"(ii) the order of authorization or approval under which it was intercepted is insufficient on its face; or
"(iii) the interception was not made in conformity with the order of authorization or approval."
Since paragraphs (ii) and (iii) reach some statutory violations, reasons the Court, paragraph (i) cannot reach all statutory violations or else paragraphs (ii) and (iii) would be "drained of all meaning."
The choice seems to be between attributing to Congress a degree of excessive cautiousness which led to some redundancy in drafting the protective provisions of § 2518 (10) (a), or foolishness which led Congress to enact statutory provisions for law enforcement officials to scurry about satisfying when it did not consider the provisions significant enough to enforce by suppression. In view of the express prohibition by § 2515 of disclosure of information "in violation of" the chapter, I would opt for the conclusion that Congress was excessively cautious, and that "unlawfully intercepted" means what it says.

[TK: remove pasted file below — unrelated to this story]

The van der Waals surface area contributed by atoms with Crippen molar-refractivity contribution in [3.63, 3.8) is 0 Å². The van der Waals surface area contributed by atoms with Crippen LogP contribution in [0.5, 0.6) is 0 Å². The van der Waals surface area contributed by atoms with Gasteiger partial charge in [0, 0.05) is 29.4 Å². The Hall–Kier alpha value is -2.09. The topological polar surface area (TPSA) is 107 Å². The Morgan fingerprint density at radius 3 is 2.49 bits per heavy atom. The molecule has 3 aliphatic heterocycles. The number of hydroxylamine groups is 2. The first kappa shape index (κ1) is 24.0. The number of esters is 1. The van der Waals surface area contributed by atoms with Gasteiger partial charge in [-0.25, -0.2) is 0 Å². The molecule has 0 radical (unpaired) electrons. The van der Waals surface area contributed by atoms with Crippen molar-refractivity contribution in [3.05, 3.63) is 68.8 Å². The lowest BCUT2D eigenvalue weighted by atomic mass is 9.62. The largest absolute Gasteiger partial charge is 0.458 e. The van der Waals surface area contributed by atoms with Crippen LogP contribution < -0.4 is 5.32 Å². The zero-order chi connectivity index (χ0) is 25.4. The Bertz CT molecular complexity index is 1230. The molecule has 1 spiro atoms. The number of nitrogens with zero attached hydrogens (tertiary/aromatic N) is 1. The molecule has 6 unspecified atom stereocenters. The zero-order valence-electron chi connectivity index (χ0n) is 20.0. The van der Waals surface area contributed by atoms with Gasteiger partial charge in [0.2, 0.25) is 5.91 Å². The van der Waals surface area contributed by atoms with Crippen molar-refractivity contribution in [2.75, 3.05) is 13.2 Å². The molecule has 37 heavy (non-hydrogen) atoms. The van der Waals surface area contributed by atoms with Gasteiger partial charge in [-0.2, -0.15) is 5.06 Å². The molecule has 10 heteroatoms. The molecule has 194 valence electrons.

Congress could easily have given the judiciary discretion to apply the suppression remedy only for violations of "central" statutory provisions by using language such as "unlawfully intercepted in violation of important requirements of this chapter" in § 2518 (10) (a). But no such limitation appears. Further, the legislative history of Title III emphasizes Congress' intent to enforce every provision of the Title with the remedy provided in §§ 2515 and 2518 (10) (a). The Senate Report which accompanied Title III to the Congress states that "Section 2515 . . . imposes an evidentiary sanction to compel compliance with the other prohibitions of the chapter," and that § 2518 (10) (a) together with § 2515 "applies to suppress evidence directly . . . or indirectly obtained in violation of the chapter." S. Rep. No. 1097, 90th Cong., 2d Sess., 96 (1968).